Tectonics on Titan
Tectonics on Titan
May 21, 2008
A set of three parallel ridges was seen by the Cassini spacecraft's radar instrument during the latest Titan flyby on May 12, 2008. This combination is unlikely to be a coincidence -- the best explanation for these features is that they are tilted or separated blocks of broken or faulted crust, now exposed as high ridges. Their regular spacing is typical of regions that have been compressed or extended over large areas; as an example, the western United States Basin and Range Province was formed by extension. Such interactions are called tectonics, although they do not happen in the same way as plate tectonics, which is a process unique to Earth.
The ridges, which appear on the left side of the image, are rugged features and are elevated above surrounding terrain. The brightness patterns mean that the materials are fractured or blocky at the radar wavelength (2.17 centimeters, or about 1 inch). Along the south sides of the ridges are prominent cliffs, or scarps, present as thin, radar-dark lines trending west-to-east, and interpreted as faults. These features are dark due to shadowing from the radar illumination, and have heights up to a few hundred meters (several hundred feet), based on preliminary estimates of slopes.
The area shown here is located in the mountainous region called Xanadu. The ridges are similar in many ways to mountain chains seen at similar latitude but about 90 degrees to the west, just west of Shangri-La (observed during a flyby in October 2005, Dunes and more dunes). Both regions have mountain chains or ridges that are oriented west-to-east and are spaced about 50 kilometers (30 miles) apart. This indicates tectonic forces have acted in a north to south direction at Titan's equatorial region and have resulted in regular effects in Titan's crust, evidence that will help scientists better understand Titan's crust and interior.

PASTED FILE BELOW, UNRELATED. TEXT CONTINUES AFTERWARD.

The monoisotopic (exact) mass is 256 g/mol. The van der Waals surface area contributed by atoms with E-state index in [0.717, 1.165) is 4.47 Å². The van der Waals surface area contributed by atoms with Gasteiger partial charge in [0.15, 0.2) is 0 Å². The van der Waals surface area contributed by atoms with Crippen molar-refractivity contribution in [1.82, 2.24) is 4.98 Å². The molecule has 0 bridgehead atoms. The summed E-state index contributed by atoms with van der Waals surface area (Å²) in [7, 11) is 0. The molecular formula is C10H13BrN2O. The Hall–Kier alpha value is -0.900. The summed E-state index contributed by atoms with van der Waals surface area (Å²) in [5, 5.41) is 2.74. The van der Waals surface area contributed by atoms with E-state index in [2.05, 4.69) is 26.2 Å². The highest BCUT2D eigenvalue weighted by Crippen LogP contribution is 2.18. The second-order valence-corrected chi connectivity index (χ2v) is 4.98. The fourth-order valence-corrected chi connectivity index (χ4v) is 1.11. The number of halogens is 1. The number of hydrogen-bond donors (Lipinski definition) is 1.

Other linear features, probably related to the formation of the ridges, and circular features, perhaps eroded impact craters now filled with radar-dark (smooth) material, are also seen in the image. The largest circular feature, at bottom center, is about 20 km in diameter.
The image is centered at 2 degrees south, 127 degrees west and was obtained on May 12, 2008, with a resolution of about 300 meters (980 feet). The open arrow indicates the direction of radar illumination. The dashed white line in the upper portion is an artifact of the SAR processing and will be removed in later versions.
The Cassini-Huygens mission is a cooperative project of NASA, the European Space Agency and the Italian Space Agency. NASA's Jet Propulsion Laboratory, a division of the California Institute of Technology in Pasadena, manages the mission for NASA's Science Mission Directorate, Washington, D.C. The Cassini orbiter was designed, developed and assembled at JPL. The radar instrument was built by JPL and the Italian Space Agency, working with team members from the United States and several European countries.
For more information about the Cassini-Huygens mission, visit http://saturn.jpl.nasa.gov/home/index.cfm.